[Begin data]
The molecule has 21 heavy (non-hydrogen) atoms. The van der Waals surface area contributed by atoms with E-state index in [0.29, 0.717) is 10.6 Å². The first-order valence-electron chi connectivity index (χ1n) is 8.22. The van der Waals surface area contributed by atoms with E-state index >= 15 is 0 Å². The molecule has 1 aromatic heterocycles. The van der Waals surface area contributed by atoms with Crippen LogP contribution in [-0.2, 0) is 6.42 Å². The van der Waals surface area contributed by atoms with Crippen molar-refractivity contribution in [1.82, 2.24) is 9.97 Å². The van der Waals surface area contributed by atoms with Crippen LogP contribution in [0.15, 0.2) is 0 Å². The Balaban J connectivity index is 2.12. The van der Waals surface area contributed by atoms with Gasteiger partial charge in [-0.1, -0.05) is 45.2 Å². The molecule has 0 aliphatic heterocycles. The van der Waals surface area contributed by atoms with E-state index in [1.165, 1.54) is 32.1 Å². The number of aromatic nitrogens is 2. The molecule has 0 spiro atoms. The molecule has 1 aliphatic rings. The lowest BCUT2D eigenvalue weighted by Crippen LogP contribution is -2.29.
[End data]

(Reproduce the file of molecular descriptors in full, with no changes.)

The molecule has 21 heavy (non-hydrogen) atoms. The van der Waals surface area contributed by atoms with E-state index in [0.29, 0.717) is 10.6 Å². The first-order valence-electron chi connectivity index (χ1n) is 8.22. The van der Waals surface area contributed by atoms with E-state index >= 15 is 0 Å². The molecule has 1 aromatic heterocycles. The van der Waals surface area contributed by atoms with Crippen LogP contribution in [-0.2, 0) is 6.42 Å². The van der Waals surface area contributed by atoms with Crippen molar-refractivity contribution in [1.82, 2.24) is 9.97 Å². The van der Waals surface area contributed by atoms with Crippen LogP contribution in [0.15, 0.2) is 0 Å². The Balaban J connectivity index is 2.12. The van der Waals surface area contributed by atoms with Gasteiger partial charge in [-0.1, -0.05) is 45.2 Å². The molecule has 0 aliphatic heterocycles. The van der Waals surface area contributed by atoms with E-state index in [1.165, 1.54) is 32.1 Å². The number of aromatic nitrogens is 2. The molecule has 0 spiro atoms. The molecule has 1 aliphatic rings. The lowest BCUT2D eigenvalue weighted by Crippen LogP contribution is -2.29.